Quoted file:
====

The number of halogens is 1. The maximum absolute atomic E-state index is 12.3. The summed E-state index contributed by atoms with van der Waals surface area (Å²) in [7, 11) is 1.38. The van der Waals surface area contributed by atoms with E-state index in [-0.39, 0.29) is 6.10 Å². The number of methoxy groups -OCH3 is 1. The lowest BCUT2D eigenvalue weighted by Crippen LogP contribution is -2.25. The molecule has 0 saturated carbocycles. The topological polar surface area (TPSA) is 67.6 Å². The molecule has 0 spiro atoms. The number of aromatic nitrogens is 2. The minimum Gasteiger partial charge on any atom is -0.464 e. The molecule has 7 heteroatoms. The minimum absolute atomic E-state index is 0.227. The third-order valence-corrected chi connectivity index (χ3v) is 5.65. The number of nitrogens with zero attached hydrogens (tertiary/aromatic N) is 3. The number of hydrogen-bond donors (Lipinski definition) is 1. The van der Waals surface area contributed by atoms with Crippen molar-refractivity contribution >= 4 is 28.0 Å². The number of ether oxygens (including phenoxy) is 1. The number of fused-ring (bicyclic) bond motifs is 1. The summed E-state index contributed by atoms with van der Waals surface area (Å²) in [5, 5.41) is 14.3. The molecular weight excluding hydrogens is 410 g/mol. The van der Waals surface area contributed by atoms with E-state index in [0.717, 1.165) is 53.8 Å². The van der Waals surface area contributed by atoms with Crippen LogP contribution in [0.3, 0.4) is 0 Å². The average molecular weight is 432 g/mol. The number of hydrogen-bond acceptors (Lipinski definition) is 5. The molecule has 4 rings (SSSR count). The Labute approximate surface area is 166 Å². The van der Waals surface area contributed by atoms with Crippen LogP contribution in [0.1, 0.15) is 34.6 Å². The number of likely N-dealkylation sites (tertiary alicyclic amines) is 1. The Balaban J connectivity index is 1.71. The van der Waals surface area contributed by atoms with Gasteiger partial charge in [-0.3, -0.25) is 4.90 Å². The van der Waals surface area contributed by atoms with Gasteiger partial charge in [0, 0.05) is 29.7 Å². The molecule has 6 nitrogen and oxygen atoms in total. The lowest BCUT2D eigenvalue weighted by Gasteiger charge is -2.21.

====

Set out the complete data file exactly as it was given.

The number of halogens is 1. The maximum absolute atomic E-state index is 12.3. The summed E-state index contributed by atoms with van der Waals surface area (Å²) in [7, 11) is 1.38. The van der Waals surface area contributed by atoms with E-state index in [-0.39, 0.29) is 6.10 Å². The number of methoxy groups -OCH3 is 1. The lowest BCUT2D eigenvalue weighted by Crippen LogP contribution is -2.25. The molecule has 0 saturated carbocycles. The topological polar surface area (TPSA) is 67.6 Å². The molecule has 0 spiro atoms. The number of aromatic nitrogens is 2. The minimum Gasteiger partial charge on any atom is -0.464 e. The molecule has 7 heteroatoms. The minimum absolute atomic E-state index is 0.227. The third-order valence-corrected chi connectivity index (χ3v) is 5.65. The number of nitrogens with zero attached hydrogens (tertiary/aromatic N) is 3. The number of hydrogen-bond donors (Lipinski definition) is 1. The van der Waals surface area contributed by atoms with Crippen molar-refractivity contribution >= 4 is 28.0 Å². The number of ether oxygens (including phenoxy) is 1. The number of fused-ring (bicyclic) bond motifs is 1. The summed E-state index contributed by atoms with van der Waals surface area (Å²) in [5, 5.41) is 14.3. The molecular weight excluding hydrogens is 410 g/mol. The van der Waals surface area contributed by atoms with E-state index in [0.717, 1.165) is 53.8 Å². The van der Waals surface area contributed by atoms with Crippen LogP contribution in [0.3, 0.4) is 0 Å². The average molecular weight is 432 g/mol. The number of hydrogen-bond acceptors (Lipinski definition) is 5. The molecule has 4 rings (SSSR count). The Labute approximate surface area is 166 Å². The van der Waals surface area contributed by atoms with Crippen LogP contribution in [0.1, 0.15) is 34.6 Å². The number of likely N-dealkylation sites (tertiary alicyclic amines) is 1. The Balaban J connectivity index is 1.71. The van der Waals surface area contributed by atoms with Gasteiger partial charge in [-0.3, -0.25) is 4.90 Å². The van der Waals surface area contributed by atoms with Gasteiger partial charge in [0, 0.05) is 29.7 Å². The molecule has 6 nitrogen and oxygen atoms in total. The lowest BCUT2D eigenvalue weighted by Gasteiger charge is -2.21.